"There are definite similarities between NIBL BASIC and the subsequent Acorn Atom BASIC (which in turn inspired BBC BASIC), such as the byte indirection and string operators and the use of the hash symbol to introduce hexadecimal constants. I would be interested in any evidence that this is not an accident; perhaps they have a common ancestor."
- "Pound Shop Basic" which offers a NIBL Tiny Basic running on a SC/MP emulation running on an 8k+4k £1 ARM chip.
I think we know the Acorn people had experience with the SC/MP in the MK14? Yes, here's Steve Furber: "The origins of the System 1 were in the Science of Cambridge MK14. I built the first prototype MK14 by hand and Sophie looked at it and said 'I could do better than that!', and went away and did so."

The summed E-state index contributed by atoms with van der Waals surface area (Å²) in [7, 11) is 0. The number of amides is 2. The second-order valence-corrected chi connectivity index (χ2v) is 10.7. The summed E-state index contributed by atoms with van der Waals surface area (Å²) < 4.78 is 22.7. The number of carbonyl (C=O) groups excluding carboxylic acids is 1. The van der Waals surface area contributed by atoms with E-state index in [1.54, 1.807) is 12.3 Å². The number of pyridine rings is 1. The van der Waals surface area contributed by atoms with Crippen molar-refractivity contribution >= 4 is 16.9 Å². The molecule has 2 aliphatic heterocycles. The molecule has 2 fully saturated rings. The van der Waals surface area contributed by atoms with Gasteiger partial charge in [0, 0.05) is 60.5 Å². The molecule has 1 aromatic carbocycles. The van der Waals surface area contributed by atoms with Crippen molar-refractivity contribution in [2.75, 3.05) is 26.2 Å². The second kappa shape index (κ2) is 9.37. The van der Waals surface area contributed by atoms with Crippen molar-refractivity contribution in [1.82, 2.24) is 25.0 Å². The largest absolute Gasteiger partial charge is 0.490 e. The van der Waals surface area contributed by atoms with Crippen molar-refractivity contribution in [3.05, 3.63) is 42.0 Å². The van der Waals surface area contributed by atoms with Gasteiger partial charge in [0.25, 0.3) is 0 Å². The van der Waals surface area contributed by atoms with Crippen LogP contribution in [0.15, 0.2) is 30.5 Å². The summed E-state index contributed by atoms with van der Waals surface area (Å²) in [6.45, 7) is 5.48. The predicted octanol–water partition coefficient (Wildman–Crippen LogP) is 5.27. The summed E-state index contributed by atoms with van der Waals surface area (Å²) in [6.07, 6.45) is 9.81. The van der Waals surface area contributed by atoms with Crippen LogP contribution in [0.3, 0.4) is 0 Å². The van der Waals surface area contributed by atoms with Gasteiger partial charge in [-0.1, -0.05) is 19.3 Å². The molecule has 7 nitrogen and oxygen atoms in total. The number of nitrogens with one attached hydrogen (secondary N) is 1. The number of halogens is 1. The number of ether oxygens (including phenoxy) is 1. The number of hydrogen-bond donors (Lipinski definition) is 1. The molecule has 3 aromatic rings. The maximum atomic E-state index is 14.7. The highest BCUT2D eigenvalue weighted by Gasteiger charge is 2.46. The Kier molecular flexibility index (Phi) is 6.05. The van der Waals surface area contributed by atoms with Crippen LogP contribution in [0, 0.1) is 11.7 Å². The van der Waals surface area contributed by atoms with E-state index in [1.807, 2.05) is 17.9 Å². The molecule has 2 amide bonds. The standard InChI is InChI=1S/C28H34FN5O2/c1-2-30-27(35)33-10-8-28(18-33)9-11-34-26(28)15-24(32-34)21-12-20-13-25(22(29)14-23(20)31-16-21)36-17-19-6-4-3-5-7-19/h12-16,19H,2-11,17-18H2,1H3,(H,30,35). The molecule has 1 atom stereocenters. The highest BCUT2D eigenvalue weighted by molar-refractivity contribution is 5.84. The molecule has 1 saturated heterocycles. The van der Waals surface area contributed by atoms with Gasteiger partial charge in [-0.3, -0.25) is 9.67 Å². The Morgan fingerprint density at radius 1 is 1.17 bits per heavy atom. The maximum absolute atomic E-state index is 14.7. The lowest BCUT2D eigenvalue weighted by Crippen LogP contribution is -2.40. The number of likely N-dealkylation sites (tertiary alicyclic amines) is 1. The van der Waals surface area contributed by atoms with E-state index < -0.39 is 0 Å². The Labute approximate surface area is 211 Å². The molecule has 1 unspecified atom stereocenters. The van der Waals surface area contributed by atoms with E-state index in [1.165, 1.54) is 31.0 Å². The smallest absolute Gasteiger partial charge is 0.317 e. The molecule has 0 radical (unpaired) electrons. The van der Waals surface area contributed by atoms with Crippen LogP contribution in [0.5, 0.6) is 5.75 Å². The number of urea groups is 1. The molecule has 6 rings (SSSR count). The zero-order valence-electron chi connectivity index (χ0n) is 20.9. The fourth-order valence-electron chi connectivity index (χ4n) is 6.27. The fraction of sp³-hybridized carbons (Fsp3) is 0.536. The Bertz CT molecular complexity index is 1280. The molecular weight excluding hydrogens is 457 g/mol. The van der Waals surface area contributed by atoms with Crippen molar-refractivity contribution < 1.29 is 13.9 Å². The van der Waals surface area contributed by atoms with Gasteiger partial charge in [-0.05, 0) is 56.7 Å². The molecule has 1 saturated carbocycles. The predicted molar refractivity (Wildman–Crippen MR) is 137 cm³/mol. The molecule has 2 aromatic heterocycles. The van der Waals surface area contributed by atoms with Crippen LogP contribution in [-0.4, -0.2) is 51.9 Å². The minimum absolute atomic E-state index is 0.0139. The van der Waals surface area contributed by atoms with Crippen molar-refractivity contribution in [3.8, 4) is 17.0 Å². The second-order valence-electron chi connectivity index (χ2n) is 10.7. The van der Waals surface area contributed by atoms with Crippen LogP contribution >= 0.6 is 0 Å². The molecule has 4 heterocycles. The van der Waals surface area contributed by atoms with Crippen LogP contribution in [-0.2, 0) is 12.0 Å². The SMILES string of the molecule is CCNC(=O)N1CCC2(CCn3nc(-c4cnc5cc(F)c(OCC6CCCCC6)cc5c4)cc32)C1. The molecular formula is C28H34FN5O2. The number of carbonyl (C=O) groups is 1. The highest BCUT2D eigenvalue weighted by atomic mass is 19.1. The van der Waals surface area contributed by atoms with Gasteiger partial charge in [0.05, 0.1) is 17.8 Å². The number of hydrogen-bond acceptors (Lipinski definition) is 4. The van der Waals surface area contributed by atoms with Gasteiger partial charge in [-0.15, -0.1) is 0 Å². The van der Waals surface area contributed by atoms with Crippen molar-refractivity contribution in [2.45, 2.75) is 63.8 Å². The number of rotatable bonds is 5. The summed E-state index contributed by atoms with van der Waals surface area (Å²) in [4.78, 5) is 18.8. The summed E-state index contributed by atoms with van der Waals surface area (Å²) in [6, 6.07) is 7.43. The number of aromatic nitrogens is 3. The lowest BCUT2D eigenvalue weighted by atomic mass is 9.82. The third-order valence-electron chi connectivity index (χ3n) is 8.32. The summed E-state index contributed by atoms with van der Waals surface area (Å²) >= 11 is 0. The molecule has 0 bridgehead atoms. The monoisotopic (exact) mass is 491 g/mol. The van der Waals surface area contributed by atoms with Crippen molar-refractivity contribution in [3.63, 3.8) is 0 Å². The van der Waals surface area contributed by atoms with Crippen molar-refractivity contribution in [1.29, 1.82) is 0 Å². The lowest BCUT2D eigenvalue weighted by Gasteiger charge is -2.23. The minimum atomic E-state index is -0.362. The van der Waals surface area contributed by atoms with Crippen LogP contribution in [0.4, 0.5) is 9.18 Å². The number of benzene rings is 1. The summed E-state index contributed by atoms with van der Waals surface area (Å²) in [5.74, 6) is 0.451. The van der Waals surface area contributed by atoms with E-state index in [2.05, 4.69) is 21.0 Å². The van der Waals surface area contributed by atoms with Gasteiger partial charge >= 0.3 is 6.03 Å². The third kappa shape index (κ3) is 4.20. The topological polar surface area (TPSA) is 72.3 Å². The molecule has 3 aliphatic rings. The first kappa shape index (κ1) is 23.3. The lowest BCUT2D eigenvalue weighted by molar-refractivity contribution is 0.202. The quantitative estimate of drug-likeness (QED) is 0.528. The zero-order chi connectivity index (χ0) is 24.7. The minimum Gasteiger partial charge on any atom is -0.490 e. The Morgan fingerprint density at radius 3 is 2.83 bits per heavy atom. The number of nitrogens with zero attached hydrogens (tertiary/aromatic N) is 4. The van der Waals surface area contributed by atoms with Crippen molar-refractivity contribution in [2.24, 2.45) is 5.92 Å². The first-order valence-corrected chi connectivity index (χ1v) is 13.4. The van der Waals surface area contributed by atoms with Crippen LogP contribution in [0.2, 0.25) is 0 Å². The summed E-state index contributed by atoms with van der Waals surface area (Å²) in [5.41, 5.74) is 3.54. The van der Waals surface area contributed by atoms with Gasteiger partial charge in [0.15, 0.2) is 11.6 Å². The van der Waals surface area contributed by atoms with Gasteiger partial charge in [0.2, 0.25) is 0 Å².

discussion of beeb/electron applications, languages, utils and educational s/w
3 posts • Page 1 of 1
Doubt it implies any kind of heritage, but Oric BASIC (which was derived from MS BASIC) used '#' as a hex literal prefix too. Not sure if 'vanilla' MS BASIC had that.
Rich Talbot-Watkins wrote:Doubt it implies any kind of heritage, but Oric BASIC (which was derived from MS BASIC) used '#' as a hex literal prefix too. Not sure if 'vanilla' MS BASIC had that.
Dragon / CoCo basics which are MS basic use &H, I believe in some MS basics you could use &O for octal, but I may be fuzzy there.